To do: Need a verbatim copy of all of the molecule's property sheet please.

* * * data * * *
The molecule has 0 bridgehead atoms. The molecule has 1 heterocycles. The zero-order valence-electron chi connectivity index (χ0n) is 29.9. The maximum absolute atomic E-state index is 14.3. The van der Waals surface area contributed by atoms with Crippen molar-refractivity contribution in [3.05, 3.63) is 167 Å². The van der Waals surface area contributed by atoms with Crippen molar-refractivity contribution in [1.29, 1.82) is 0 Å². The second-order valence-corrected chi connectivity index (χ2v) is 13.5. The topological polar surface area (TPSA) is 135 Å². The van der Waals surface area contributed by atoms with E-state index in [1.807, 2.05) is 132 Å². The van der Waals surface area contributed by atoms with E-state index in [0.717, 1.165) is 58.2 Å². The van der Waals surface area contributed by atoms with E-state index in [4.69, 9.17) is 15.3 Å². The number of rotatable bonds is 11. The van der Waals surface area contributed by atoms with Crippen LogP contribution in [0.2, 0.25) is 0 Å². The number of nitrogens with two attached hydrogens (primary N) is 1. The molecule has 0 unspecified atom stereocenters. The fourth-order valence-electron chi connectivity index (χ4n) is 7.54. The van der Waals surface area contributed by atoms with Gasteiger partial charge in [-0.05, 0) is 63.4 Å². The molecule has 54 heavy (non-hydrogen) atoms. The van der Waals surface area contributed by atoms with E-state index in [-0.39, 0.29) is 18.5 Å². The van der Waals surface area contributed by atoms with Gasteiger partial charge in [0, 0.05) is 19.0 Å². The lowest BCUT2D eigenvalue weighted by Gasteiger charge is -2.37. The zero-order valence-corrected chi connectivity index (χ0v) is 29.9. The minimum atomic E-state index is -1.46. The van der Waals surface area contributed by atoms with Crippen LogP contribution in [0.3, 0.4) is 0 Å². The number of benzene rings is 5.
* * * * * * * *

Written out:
The molecule has 0 bridgehead atoms. The molecule has 1 heterocycles. The zero-order valence-electron chi connectivity index (χ0n) is 29.9. The maximum absolute atomic E-state index is 14.3. The van der Waals surface area contributed by atoms with Crippen molar-refractivity contribution in [3.05, 3.63) is 167 Å². The van der Waals surface area contributed by atoms with Crippen molar-refractivity contribution in [1.29, 1.82) is 0 Å². The second-order valence-corrected chi connectivity index (χ2v) is 13.5. The topological polar surface area (TPSA) is 135 Å². The van der Waals surface area contributed by atoms with E-state index in [1.807, 2.05) is 132 Å². The van der Waals surface area contributed by atoms with E-state index in [0.717, 1.165) is 58.2 Å². The van der Waals surface area contributed by atoms with E-state index in [4.69, 9.17) is 15.3 Å². The number of rotatable bonds is 11. The van der Waals surface area contributed by atoms with Crippen LogP contribution in [0.2, 0.25) is 0 Å². The number of nitrogens with two attached hydrogens (primary N) is 1. The molecule has 0 unspecified atom stereocenters. The fourth-order valence-electron chi connectivity index (χ4n) is 7.54. The van der Waals surface area contributed by atoms with Gasteiger partial charge in [-0.05, 0) is 63.4 Å². The molecule has 54 heavy (non-hydrogen) atoms. The van der Waals surface area contributed by atoms with E-state index in [-0.39, 0.29) is 18.5 Å². The van der Waals surface area contributed by atoms with Gasteiger partial charge in [0, 0.05) is 19.0 Å². The lowest BCUT2D eigenvalue weighted by Gasteiger charge is -2.37. The zero-order valence-corrected chi connectivity index (χ0v) is 29.9. The minimum atomic E-state index is -1.46. The van der Waals surface area contributed by atoms with Crippen LogP contribution in [0.3, 0.4) is 0 Å². The number of benzene rings is 5.